2.4. Planck maps
The goal of this work is the analysis of the SRoll2Planck polarization data products (Delouis et al. 2019). They consist of Stokes Q and U maps at the 100 GHz and 143 GHz HFI frequency channels, stored at pixel resolution N_{side} = 16. The Planck maps are first smoothed with cosine beam window functions, and then cleaned from foreground contamination through a template fitting procedure (Pagano et al. 2020). Figure 1 shows the map products in Galactic coordinates. We note that close to the Galactic plane, Q and U on both channels are visibly contaminated by residual systematic effects, which we masked prior to the analysis in order to avoid bias. The arcshaped features in the northern and southern Galactic hemisphere likely indicate residual gain variations caused by the ADCNL systematic effect. As shown by Delouis et al. (2019), these features show lower residual power than the CMB in the 100 × 143 GHz EE crossspectrum but may still amount to a nonnegligible bias in cosmological analyses.
Fig. 1. SRoll2 data products of the PlanckQ and U maps at frequencies 100 GHz and 143 GHz, after component separation, used in this work, displayed in Galactic coordinates. 
2.5. Masks
At low Galactic latitudes, the Milky Way emits polarized foreground radiation which dominates the CMB signal in intensity and polarization. Even after component separation, residuals of this emission need to be excluded from the analysis to avoid biasing cosmological analyses. We therefore applied masks to all maps described in the previous sections. We considered two of the binary polarization masks published in Pagano et al. (2020), retaining sky fractions of f_{sky} = {50%,60%}. We smoothed them with Gaussian beams of corresponding FWHM of {15° ,16° }, and apply a binary threshold, setting all pixels with a value larger than 0.5 to one and all others to zero. This procedure allows us to avoid fuzzy borders and mitigate groups of isolated masked pixels. The smoothed masks are shown in Fig. 2. Our baseline mask in this paper is the f_{sky} = 0.5 smoothed mask, as it retains enough largescale information to constrain τ but avoids excessive levels of foregrounds in the Galactic plane.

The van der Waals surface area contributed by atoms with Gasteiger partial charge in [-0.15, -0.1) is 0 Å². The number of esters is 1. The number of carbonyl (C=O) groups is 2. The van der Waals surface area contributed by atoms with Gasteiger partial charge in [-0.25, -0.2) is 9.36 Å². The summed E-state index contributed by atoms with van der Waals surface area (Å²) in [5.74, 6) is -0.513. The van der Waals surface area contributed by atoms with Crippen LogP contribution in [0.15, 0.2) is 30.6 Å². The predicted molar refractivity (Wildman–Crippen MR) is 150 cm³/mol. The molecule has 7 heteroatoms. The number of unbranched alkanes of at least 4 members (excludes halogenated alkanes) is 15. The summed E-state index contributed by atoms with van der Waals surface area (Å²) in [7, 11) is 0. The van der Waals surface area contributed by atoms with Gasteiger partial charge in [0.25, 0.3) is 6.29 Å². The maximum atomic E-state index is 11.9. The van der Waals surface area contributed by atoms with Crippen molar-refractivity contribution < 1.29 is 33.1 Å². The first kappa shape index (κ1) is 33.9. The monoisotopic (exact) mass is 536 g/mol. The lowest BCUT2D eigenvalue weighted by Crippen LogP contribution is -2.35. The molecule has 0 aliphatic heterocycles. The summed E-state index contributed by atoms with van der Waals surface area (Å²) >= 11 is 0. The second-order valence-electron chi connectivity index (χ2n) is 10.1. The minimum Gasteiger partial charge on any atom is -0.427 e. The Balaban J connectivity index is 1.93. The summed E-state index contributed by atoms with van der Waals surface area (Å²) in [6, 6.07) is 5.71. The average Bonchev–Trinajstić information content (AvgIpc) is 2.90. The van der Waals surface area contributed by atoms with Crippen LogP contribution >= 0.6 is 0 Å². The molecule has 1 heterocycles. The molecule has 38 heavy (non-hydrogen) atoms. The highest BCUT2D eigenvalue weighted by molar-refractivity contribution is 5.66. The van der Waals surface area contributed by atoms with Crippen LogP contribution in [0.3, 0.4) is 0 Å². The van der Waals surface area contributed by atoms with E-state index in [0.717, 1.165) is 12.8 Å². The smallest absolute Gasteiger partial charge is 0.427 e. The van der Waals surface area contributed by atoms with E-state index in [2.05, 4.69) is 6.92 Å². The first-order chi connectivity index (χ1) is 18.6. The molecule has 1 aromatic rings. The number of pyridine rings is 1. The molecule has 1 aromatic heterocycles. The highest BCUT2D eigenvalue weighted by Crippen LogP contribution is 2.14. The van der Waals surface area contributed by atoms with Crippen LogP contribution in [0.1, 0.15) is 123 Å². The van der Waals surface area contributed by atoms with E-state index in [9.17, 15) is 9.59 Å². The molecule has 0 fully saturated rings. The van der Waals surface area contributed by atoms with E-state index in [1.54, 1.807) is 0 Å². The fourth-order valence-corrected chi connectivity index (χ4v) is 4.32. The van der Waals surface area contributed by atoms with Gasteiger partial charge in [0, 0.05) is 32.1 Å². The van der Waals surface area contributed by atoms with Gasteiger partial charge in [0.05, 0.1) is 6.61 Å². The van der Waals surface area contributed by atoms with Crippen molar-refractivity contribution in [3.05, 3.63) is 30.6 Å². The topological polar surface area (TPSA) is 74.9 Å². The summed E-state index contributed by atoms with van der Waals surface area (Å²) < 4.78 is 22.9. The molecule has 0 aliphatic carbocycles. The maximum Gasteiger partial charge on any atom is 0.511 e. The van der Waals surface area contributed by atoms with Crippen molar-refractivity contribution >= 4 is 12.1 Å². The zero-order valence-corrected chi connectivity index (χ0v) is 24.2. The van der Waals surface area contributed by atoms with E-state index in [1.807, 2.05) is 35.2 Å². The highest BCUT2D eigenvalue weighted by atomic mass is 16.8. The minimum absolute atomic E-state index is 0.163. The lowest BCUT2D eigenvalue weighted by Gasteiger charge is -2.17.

Fig. 2. Smoothed version of the SRoll2 sky masks at sky fractions 50% and 60% used in this paper, displayed in Galactic coordinates. 
3. NN inference
In this work, we use CNNs to build simulationbased empirical models to perform cosmological inference. In the following, we describe our CNN implementation and give details on the procedures applied to train and test our model on simulations.
3.1. CNN architecture for τ estimation
CNNs are the industry standard of pattern recognition in twodimensional images, performing both classification (e.g., identifying families of objects) and regression tasks (e.g., estimating continuous parameters on maps). The success of CNNs in extracting lowdimensional information from visual input is due to a multilayer image filtering algorithm. This typically involves searching for distinct sets of local features in the original image (through convolution) and compressing the data (through socalled pooling layers), going to lower and lower resolution, before inferring the desired summary statistic.
In our case, we want to retrieve information from data projected on the sphere, requiring convolutions on the spherical domain. To this end, we made use of the NNhealpix^{3} algorithm which allows to build deep spherical CNNs taking advantage of the HEALPix tessellation. In particular, NNhealpix performs convolution by looking at the first neighbors for each pixel on the map, and average pooling by downgrading the map resolution (i.e., by going to lower N_{side} parameter). We refer to Krachmalnicoff & Tomasi (2019) for additional details on how the algorithm works, as well as its advantages and disadvantages. In this work, we used NNhealpix in combination with the public keras python package^{4} to build our deep CNN architecture, and to perform training, validation, and testing.
The first part of our CNN, performing image filtering, consists of four CNN building blocks, as illustrated in Fig. 3. We accept N_{map} input maps, which in our case represent one or two frequency channels and Stokes Q and U maps, hence N_{map} = 2 or 4. Each convolutional layer introduces 32 filters with nine trainable pixel weights, respectively, and is followed by a Rectified Linear Unit (ReLU) activation layer. Mathematically, this means each image pixel p_{i} undergoes a linear transformation f followed by a nonlinear transformation g